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Kim Jong Il and Vaclav Havel: Two leaders a world apart

Editorial

Kim Jong Il put his interests ahead of North Korea's. Czech leader Vaclav Havel put democracy first.

December 20, 2011
(Petr David Josek, Chien-Min…)

According to his obituary in The Times, North Korean strongman Kim Jong Il hired a personal sushi chef from Tokyo and a personal pizza chef from Italy even as his country suffered through a famine that killed as many as 2 million of his people. He kept a library of 20,000 movies for his own entertainment although ordinary citizens could be sent to prison camps for watching South Korean or American movies. He beat back economic reforms and led North Korea's economy to the brink of collapse while building a nuclear weapons program opposed by the rest of the world. On a trip through Russia, he reportedly had lobster and red wine flown in to meet his train at stops on the way; meanwhile, he banished to prison those deemed disloyal and kept a tight rein on expression and information.

Even if only a portion of these stories from defectors and former aides and employees are true, they paint a damning picture of a reclusive leader with a extraordinary lack of empathy, to put it mildly, for the more than 20 million people in his country. But perhaps his brutal rule is not so surprising: Kim Jong Il came to power not because the people chose him or because he had proved himself capable or caring — but because the office was bequeathed to him by his father, who had run the country since it was founded in 1948.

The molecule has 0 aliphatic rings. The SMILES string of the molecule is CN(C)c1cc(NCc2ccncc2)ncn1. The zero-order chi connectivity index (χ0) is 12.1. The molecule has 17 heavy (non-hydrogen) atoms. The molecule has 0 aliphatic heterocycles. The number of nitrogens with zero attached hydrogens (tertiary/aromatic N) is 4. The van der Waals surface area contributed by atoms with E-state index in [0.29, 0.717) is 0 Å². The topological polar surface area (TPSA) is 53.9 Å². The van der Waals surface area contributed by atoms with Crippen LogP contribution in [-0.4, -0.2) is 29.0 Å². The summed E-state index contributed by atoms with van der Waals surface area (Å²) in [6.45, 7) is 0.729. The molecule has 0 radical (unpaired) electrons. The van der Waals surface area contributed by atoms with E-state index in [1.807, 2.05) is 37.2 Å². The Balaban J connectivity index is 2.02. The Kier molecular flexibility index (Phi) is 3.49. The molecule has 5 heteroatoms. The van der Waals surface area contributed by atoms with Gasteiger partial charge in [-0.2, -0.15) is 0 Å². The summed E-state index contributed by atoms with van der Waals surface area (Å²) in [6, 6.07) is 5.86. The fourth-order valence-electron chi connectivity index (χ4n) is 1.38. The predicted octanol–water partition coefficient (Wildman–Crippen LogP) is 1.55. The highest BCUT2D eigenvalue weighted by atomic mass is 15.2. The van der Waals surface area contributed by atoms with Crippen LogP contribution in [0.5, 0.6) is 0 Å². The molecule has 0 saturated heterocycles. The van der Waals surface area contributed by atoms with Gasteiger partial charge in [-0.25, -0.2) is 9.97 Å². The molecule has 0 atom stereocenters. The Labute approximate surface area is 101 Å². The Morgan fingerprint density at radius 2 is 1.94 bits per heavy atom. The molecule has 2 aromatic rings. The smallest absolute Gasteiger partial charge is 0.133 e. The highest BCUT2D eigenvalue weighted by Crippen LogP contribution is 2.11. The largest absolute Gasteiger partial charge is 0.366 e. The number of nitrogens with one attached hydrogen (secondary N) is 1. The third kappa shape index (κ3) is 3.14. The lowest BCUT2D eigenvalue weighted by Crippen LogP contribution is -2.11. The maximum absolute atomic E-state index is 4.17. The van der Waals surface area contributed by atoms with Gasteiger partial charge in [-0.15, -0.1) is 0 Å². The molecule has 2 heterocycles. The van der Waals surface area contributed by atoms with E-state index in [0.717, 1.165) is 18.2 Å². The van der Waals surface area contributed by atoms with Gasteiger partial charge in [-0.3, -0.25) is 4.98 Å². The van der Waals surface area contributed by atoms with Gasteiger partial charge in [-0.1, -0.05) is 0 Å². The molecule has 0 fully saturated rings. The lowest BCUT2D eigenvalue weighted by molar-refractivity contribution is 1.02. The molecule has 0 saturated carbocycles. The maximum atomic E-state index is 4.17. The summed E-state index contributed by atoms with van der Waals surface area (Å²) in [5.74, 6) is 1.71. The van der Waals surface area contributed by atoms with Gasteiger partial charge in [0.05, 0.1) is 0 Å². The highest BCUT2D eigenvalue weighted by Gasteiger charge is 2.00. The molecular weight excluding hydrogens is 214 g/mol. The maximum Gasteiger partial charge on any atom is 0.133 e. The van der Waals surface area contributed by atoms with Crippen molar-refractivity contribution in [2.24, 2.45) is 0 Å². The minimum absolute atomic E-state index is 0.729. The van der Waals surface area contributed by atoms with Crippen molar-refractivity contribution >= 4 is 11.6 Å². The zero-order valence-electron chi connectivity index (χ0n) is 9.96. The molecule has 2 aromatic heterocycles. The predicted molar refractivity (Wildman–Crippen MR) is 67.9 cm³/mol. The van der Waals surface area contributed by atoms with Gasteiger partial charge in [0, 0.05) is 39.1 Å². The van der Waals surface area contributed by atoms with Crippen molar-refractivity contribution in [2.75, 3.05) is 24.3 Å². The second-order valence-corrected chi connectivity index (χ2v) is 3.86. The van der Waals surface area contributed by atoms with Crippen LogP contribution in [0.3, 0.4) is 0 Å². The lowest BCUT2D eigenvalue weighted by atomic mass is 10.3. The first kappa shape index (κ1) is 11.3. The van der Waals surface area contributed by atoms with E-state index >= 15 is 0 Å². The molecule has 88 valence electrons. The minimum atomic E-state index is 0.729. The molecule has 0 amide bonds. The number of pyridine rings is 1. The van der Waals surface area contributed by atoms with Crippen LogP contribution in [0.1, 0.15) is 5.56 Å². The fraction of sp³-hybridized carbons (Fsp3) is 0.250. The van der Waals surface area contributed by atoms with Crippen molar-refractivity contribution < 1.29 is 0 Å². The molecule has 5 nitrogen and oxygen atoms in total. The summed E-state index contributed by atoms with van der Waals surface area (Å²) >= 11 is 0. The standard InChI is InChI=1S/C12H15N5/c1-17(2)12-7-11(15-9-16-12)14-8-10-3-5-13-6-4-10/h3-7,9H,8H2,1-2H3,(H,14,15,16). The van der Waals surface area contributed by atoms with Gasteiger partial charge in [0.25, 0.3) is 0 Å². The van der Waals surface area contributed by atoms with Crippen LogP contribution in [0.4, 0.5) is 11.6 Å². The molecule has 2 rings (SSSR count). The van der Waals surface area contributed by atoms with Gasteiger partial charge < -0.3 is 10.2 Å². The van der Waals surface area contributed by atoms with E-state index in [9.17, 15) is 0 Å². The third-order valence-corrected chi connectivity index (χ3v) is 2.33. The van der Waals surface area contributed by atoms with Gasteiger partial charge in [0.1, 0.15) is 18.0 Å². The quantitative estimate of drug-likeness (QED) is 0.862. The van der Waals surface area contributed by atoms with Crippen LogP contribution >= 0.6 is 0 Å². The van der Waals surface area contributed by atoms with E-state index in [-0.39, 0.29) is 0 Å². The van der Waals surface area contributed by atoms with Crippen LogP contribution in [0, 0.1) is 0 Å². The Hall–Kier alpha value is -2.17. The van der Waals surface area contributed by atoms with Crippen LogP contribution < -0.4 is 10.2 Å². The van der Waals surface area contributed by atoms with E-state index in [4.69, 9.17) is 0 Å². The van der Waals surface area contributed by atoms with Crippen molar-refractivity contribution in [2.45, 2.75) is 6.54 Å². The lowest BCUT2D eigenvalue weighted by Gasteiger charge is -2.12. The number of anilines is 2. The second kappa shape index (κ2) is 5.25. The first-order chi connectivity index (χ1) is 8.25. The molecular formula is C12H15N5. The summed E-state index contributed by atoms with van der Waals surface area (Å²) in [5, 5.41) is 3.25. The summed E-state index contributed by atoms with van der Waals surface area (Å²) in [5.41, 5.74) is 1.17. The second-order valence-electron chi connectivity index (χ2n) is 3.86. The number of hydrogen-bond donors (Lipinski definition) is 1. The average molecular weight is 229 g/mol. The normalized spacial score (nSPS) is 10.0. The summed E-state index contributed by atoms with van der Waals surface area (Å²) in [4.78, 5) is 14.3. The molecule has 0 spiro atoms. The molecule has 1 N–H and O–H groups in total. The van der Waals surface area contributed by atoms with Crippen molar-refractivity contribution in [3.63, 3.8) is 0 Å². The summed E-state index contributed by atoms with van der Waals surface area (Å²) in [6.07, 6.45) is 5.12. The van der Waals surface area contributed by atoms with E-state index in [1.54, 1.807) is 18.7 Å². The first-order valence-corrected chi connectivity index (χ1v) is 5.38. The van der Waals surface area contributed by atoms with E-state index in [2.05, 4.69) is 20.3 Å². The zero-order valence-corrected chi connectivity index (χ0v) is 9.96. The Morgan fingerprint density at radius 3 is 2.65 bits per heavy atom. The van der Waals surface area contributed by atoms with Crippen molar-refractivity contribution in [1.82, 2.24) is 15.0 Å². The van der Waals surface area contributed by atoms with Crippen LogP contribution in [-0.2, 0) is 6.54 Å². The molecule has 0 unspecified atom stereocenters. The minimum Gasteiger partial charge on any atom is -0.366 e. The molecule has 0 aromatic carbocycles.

Now contrast Kim with Vaclav Havel, the longtime-dissident-turned-leader of the Czech Republic, who also died over the weekend. Havel trod a very different path to power. A dissident (and poet and playwright) for two decades while Czechoslovakia was under communist rule, he spent five years in prison for challenging the authority of the state. When he was not incarcerated, he lived under constant surveillance by the secret police. He became one of his country's most trusted moral voices, opposing dictatorship and repression at great risk to himself. When communist rule ended, he became president — reluctantly, he said — and led Czechoslovakia and, later, the Czech Republic, for most of the next 14 years.

One doesn't have to side with the right or the left, or praise all of Havel's tenure — or even demonize Kim's every action — to acknowledge the terribly different sorts of leaders they were. Havel helped transform his country, leading it out of one era into another and helping his people reconcile with the past. His popularity rose and fell but few would deny that devotion to his country was what drove him. Kim, not so much.

Freedom and democracy are not the only virtues a nation must possess; citizens have to eat and they need roofs over their heads as well. But the fight against repression and tyranny in favor of self-government and human rights is one that has proved its value time and again. In this fight, Kim stands out as the epitome of the problem, because he elevated his own desires and his hunger for power above the needs of his people. Havel stands out as a leader to emulate.

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